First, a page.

Rolf Molich’s (2005) series of Comparative Usability Evaluations (CUE-1, CUE-2, and CUE-4) all have clearly shown that testers do not agree with other testers, evaluators do not agree with other evaluators, and that testers do not agree with evaluators. In the last test (CUE-4), for example, all teams were given the same scale for rating the severity of potential usability problems. Even so, there was considerable variation in which usability issues were judged critical, serious, and minor. There was almost no agreement as to which usability issues deserved to be part of the overall top 5 problems.
Over- and Underestimating Severity
Effie Lai-Chong Law and Ebba Thora Hvannberg (2004) had participants identify usability problems using two different types of heuristic evaluation (expert review) methods. The usability test had several people attempt to complete 10 task scenarios. Two usability specialists then combined the final set of usability issues and rated the potential impact of each of the final set of problems as severe, moderate, or minor. The severity ratings from the heuristic evaluations were compared with the actual usability testing results.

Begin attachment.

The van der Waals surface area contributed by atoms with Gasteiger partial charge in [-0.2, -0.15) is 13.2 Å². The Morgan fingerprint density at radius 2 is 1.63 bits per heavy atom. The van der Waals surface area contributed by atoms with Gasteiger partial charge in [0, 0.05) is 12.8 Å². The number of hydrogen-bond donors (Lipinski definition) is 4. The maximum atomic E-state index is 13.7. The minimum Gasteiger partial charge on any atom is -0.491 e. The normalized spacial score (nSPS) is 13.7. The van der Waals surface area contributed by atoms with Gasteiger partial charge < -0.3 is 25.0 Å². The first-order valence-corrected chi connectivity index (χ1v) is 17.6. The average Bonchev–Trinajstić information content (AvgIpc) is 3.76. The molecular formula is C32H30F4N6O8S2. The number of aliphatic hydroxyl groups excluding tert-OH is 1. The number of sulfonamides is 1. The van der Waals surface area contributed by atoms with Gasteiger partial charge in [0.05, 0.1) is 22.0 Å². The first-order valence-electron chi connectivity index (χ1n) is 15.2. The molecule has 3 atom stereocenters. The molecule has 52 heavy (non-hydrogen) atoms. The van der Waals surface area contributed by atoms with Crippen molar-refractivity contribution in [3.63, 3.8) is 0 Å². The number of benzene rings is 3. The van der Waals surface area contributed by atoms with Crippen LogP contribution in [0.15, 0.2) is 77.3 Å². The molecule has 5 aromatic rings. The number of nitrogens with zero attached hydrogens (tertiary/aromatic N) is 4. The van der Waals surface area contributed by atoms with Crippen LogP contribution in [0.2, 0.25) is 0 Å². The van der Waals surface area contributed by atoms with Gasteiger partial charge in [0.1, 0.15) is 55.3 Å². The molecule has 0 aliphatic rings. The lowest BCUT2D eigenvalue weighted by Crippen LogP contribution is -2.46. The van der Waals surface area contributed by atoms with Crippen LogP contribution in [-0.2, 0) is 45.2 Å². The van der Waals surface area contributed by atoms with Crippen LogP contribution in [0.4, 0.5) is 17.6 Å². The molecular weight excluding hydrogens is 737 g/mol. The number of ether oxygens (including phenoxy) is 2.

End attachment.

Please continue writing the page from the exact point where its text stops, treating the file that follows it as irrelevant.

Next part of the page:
Again, the evaluators were able to predict the actual severity level of usability test problems only about half of the time. The participants overestimated severity in 22% of the cases, and underestimated severity in 78%. Overestimated severity would lead to a waste of effort in fixing problems, whereas underestimated severity could leave the system as non-usable as it was before the evaluation.